6 Ways to Improve your Finances in 2018

With a New Year comes new goals and new challenges. A New Year brings a chance to make improvements to yourself, your situation, and those around you. One important goal for many people is the improvement of their finances. Here are some tips on how to make 2018 a great year for your Financial Health.

Create a budget

I wrote about budgeting for Financial Health and Wealth’s first post here, so I will give you the quick hits on how to do it.

  1. Track spending
  2. List necessary spending (bills, utilities, food, etc.)
  3. List savings (emergencies and retirement)
  4. List discretionary spending (fun money)
  5. How do you finish? Make adjustments as needed

Start a holiday savings plan

Did the holiday season sneak up on you? Did you have money available for presents and other items that accompany the holidays? Start the year off right by starting a holiday savings plan. Save a little bit every day, week or month. By November, you will have plenty saved to help with your holiday shopping.

There are a few popular ones. You can find them here and here.

Create an emergency fund

If you don’t have one already, it’s time to create one. An emergency fund does exactly what you think, it pays for emergency expenses. If your car breaks down or you need to replace your air conditioner, you pay for that with your emergency fund so your normal budget doesn’t take a hit.

Start by transferring $20 per month from checking to savings. Once you get comfortable with that, increase the amount you transfer or increase the frequency. Personally, I transfer $25 per week to our emergency fund and increase it by a few dollars a couple of times throughout the year.

Pay off your credit cards

This one speaks for itself, but do what you can to pay off one or more credit cards. These are the two most common methods used:

  • The Debt Avalanche Method – Using this method, you pay off your credit card with the highest interest first. You make minimum payments to all of your other credit cards and throw as much money as you are comfortable with (hopefully well over the minimum) at the card with the highest interest. Once you pay off that credit card, all of the money that was going towards it goes towards the card with the next highest interest rate. Repeat this until you have nothing left. Boom! This method helps you save money on interest payments.
  • The Snowball Method – The other method is pay off the card with the smallest balance. You pay the minimum on all of your other cards and pay as much as you are comfortable with towards the card with the smallest balance. Once you pay that card off, you put the money you were using on that card towards the card with the next smallest balance. Repeat until you have nothing left. This method gets you a win right away to make seem like you are really chipping away at your debt.

Review your investments

Go to your retirement account, brokerage account, or any other account where you have investments and review them. If your goals or risk tolerance changed at all throughout the year, make adjustments as needed.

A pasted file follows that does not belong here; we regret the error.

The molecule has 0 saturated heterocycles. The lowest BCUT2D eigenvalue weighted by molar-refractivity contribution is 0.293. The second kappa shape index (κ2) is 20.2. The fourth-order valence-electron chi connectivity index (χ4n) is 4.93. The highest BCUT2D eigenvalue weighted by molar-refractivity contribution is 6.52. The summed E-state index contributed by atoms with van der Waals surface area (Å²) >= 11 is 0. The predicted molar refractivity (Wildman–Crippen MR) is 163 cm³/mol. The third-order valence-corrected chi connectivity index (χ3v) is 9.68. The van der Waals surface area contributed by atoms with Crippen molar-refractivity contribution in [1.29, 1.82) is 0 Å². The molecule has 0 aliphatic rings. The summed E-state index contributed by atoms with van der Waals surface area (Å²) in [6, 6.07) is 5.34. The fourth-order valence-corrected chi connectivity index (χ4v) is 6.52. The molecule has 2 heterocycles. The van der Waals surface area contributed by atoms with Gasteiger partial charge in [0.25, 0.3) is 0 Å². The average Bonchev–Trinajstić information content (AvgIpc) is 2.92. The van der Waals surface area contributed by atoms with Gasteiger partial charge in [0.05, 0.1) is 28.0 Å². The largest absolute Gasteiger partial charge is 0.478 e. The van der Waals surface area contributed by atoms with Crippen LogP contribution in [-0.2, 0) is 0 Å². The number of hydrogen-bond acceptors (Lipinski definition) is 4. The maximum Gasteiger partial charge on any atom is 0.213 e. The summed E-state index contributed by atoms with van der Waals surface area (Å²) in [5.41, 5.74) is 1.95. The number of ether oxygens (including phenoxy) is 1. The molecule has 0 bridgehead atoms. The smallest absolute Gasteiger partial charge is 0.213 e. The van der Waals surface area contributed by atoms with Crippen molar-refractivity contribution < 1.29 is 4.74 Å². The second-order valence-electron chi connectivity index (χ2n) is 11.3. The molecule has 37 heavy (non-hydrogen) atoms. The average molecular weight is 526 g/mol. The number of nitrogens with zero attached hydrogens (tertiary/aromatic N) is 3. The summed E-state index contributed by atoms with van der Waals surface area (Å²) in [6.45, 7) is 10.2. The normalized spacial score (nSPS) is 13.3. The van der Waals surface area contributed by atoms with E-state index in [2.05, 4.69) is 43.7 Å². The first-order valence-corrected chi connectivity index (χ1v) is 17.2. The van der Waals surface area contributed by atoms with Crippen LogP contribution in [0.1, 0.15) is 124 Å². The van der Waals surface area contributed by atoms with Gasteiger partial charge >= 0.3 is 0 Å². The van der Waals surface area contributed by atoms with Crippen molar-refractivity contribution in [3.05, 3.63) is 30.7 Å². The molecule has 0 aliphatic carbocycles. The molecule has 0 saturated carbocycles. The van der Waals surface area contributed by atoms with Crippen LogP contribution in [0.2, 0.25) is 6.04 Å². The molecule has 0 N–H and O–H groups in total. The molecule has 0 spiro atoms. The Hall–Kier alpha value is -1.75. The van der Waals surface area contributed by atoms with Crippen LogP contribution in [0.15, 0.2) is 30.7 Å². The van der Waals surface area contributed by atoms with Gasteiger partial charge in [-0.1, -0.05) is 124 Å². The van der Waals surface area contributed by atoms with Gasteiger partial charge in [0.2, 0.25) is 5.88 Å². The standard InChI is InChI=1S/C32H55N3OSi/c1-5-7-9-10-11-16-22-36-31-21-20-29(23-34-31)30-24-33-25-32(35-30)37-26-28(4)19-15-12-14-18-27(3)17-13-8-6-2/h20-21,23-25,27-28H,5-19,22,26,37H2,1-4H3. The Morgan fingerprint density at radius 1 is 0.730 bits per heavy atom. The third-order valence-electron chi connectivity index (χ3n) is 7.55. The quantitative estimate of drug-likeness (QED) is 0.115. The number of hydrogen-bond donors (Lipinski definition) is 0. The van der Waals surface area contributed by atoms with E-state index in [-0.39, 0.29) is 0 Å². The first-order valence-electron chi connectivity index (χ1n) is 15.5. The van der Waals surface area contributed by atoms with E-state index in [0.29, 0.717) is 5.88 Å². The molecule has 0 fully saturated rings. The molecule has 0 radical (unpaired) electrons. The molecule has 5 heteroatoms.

If your risk hasn’t changed, it might be a good time to rebalance your portfolio. Here’s what I mean by rebalancing. When you first set up your investment allocation, you pick certain investments and corresponding percentages based on your risk tolerance and time horizon.

For example, you are fairly tolerant to risk and have a long-term time horizon. Your portfolio may be 70% stocks and 30% bonds. Throughout the year, your stocks will probably perform better than your bonds. By the end of the year, your investment allocation is now 73% stocks and 27% bonds.

Rebalancing your allocation means returning to the original amount, 70% and 30%.

Minimize fees

Do what you can to avoid unnecessary fees. Fees over the long term can dramatically eat away at an investment portfolio. If you invest in mutual funds, avoid any with an expense ratio above 1%. Ideally, you should choose funds with a ratio less than .5%.

If you have an old 401(k) or two from a previous employer, it probably makes sense to roll it over to an IRA. The administrative fees associated with a 401(k) are generally much higher than that of an IRA.

Regardless of where they are coming from, be wary of any fees, and try to keep them as low as possible.

Conclusion

There are many facets to this beautiful thing called life, and while money isn’t everything, it is important. Use some of these tips to help progress your Financial Health and grow your Wealth.

So readers, what financial goal do you wish to accomplish?

Published by

Financial Health and Wealth

I am a Financial Consultant and Blogger. I live in the Greater Milwaukee area. I am married with a six-month-old son. My goal with this blog is to educate people to better understand basic finances and to help save them money along the way

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